The last time the American economy was in such dire straits was over 30 years ago; perhaps 70. Do the lessons of the Great Depression perhaps hold any explanations, let alone solutions? Let’s recall a bit what happened all those years ago (it might even feel familiar):
• From September 1929 to July 1932, the Dow Jones Industrial Average (DJIA) fell from a high of 381 to 43, an 88% decline. In our time, that would be like the Dow falling from 15,000 to 1,800.
• Some of the most dramatic moments occurred in late October 1929, on the 24th (‘Black Thursday’: almost 13 million shares, or approximately 3 times the daily average, traded for a 6-point drop in the DJIA) and the 29th (‘Black Tuesday’: 16+ million shares traded for a 30-point drop).
• The market didn’t recover its pre-crash level for 25 years.
• Chronic unemployment soared from a historical average of 5% to over 15% for almost a decade, peaking at 25% in 1933.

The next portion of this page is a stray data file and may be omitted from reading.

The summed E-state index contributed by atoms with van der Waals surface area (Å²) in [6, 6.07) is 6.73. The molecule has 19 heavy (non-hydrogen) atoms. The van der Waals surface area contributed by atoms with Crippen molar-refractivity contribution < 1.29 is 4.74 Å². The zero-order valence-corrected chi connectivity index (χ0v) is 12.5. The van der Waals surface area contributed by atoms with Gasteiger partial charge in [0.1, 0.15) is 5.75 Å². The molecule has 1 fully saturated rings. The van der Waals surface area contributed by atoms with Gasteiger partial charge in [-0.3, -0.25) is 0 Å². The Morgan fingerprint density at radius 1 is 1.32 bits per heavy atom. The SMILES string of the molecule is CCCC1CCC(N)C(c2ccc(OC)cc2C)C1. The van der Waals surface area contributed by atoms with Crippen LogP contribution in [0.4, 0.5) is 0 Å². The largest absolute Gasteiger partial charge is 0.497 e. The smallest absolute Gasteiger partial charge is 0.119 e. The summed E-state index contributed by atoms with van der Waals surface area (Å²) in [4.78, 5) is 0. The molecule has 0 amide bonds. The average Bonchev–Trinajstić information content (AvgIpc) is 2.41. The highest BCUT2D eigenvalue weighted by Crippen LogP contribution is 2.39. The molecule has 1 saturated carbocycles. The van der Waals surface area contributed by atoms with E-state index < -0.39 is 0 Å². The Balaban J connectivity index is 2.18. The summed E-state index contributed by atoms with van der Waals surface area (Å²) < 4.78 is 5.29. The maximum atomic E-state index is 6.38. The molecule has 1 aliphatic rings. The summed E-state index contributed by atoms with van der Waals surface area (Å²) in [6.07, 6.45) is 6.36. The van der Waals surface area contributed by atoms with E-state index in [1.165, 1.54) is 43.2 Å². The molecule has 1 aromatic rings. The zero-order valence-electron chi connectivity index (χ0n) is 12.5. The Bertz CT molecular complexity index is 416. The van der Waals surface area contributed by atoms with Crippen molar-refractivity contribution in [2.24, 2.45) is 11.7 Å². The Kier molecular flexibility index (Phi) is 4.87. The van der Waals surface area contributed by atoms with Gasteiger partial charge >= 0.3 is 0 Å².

• Industrial production was cut in half.
• Business construction dropped 84%.
• Bank failures spiked from a historic average of 700 per year to 1,350 in 1930, 2,293 in 1931, 1,453 in 1932; 4000 commercial banks failed in 1933.
• The crisis rippled worldwide and contributed to the rise of Hitler and Mussolini in Europe.
• Four years into the Roosevelt presidency, in 1937-38, the economy sank into recession for a second dip.
• Only World War II in the 1940’s resulted in increased production and put an end to high unemployment, at a terrible price; millions of lives lost in the war, all production being channeled into armaments with little left over for consumer goods or comforts. True prosperity would not return until the late 1940’s or later.